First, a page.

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Paul J. Gertler - Haas School of Business, University of California, Berkeley. Berkeley, CA, US

Paul J. Gertler Paul J. Gertler

Professor | Li Ka Shing Professor of Economics | Professor, School of Public Health | Faculty Director, Institute for Business & Social Impact | Scientific Director, Center for Effective Global Action | University of California, Berkeley



Areas of Expertise (6)

Health Economics

Financial Inclusion

Poverty Alleviation

Labor Markets

Early Childhood Development and Education

Impact Evaluation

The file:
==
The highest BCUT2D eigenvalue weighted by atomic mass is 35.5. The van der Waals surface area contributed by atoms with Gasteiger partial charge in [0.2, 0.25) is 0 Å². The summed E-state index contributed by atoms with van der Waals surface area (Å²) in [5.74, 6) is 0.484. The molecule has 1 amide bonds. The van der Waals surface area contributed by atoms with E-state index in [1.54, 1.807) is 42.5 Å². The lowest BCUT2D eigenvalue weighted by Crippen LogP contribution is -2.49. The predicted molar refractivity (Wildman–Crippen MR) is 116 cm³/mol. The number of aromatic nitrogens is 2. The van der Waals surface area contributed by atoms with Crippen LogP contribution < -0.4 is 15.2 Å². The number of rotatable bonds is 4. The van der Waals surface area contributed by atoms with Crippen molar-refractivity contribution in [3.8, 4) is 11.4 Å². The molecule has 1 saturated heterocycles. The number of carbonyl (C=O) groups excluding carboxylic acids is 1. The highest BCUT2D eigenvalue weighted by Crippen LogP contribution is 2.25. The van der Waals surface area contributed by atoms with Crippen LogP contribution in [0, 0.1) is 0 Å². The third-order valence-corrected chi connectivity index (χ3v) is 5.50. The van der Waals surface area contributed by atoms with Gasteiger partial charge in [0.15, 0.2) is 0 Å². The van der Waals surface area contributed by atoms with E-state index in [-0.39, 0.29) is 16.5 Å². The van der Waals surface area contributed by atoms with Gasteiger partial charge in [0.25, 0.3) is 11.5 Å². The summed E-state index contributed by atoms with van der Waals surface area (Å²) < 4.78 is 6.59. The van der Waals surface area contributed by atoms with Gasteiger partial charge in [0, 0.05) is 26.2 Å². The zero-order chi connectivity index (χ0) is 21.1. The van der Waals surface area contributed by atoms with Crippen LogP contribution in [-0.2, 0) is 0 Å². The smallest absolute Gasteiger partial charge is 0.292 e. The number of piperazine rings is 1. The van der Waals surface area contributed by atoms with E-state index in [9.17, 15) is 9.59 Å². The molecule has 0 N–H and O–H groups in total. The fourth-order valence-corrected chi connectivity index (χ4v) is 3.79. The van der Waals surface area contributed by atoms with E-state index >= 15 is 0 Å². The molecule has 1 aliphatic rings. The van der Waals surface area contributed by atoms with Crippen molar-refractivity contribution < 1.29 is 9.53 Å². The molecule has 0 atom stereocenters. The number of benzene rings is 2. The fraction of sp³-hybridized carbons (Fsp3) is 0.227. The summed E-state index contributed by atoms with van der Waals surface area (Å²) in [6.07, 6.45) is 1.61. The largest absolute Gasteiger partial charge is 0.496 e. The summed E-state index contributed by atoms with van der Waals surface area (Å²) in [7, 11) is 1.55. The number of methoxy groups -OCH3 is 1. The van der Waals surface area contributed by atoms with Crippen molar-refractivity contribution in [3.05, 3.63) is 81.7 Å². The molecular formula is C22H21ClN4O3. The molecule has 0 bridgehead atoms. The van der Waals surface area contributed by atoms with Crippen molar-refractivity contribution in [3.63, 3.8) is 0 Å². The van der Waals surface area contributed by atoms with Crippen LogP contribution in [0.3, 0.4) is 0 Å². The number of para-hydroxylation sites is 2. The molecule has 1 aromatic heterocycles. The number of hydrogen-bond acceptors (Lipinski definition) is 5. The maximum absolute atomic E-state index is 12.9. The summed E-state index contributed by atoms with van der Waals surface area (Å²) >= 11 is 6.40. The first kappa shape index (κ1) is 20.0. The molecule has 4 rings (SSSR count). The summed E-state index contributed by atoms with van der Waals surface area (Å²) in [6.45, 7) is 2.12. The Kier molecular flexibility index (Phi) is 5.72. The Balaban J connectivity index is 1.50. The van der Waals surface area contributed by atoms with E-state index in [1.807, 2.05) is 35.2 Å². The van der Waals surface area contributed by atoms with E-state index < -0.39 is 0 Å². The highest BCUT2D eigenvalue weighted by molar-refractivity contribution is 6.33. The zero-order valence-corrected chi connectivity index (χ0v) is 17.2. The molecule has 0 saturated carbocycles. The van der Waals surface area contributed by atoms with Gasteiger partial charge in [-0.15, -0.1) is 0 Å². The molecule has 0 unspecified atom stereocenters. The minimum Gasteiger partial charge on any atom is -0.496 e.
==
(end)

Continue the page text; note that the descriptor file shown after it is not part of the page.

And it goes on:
Paul Gertler is the Li Ka Shing Professor of Economics at the University of California, Berkeley, where he holds appointments at the Haas School of Business and the School of Public Health. He is the Faculty Director of the Institute for Business & Social Impact, and he is also the Scientific Director of the Center for Effective Global Action. Gertler is an internationally recognized expert in impact evaluation. He was Chief Economist of the Human Development Network of the World Bank from 2004-2007 and the Founding Chair of the Board of Directors of the International Initiative for Impact Evaluation (3ie) from 2009-2012. At the World Bank, he led an effort to institutionalize and scale up impact evaluation for learning what works in human development. At Berkeley he teaches courses in applied impact evaluation at both the graduate and undergraduate levels, as well as in an executive education program for policy-makers. He is the author of the best-selling textbook "Impact Evaluation in Practice" and the recently released second edition, published by The World Bank Press. He has been a Principal Investigator on a large number of at-scale multisite impact evaluations, including Mexico’s CCT program Progresa/Oportunidades and Rwanda’s Health Care Pay-for-Performance scheme. He has published results from impact evaluations extensively in both scientific and policy journals on early childhood development, education, fertility and contraceptive use, health, HIV-AIDS, energy and climate change, housing, job training, poverty alleviation, labor markets, and water and sanitation. He was awarded the Kenneth Arrow Award for best paper in health economics in 1996. He received his PhD in Economics from the University of Wisconsin in 1985, and, prior to UC Berkeley, he held academic appointments at Harvard University, RAND, and SUNY Stony Brook.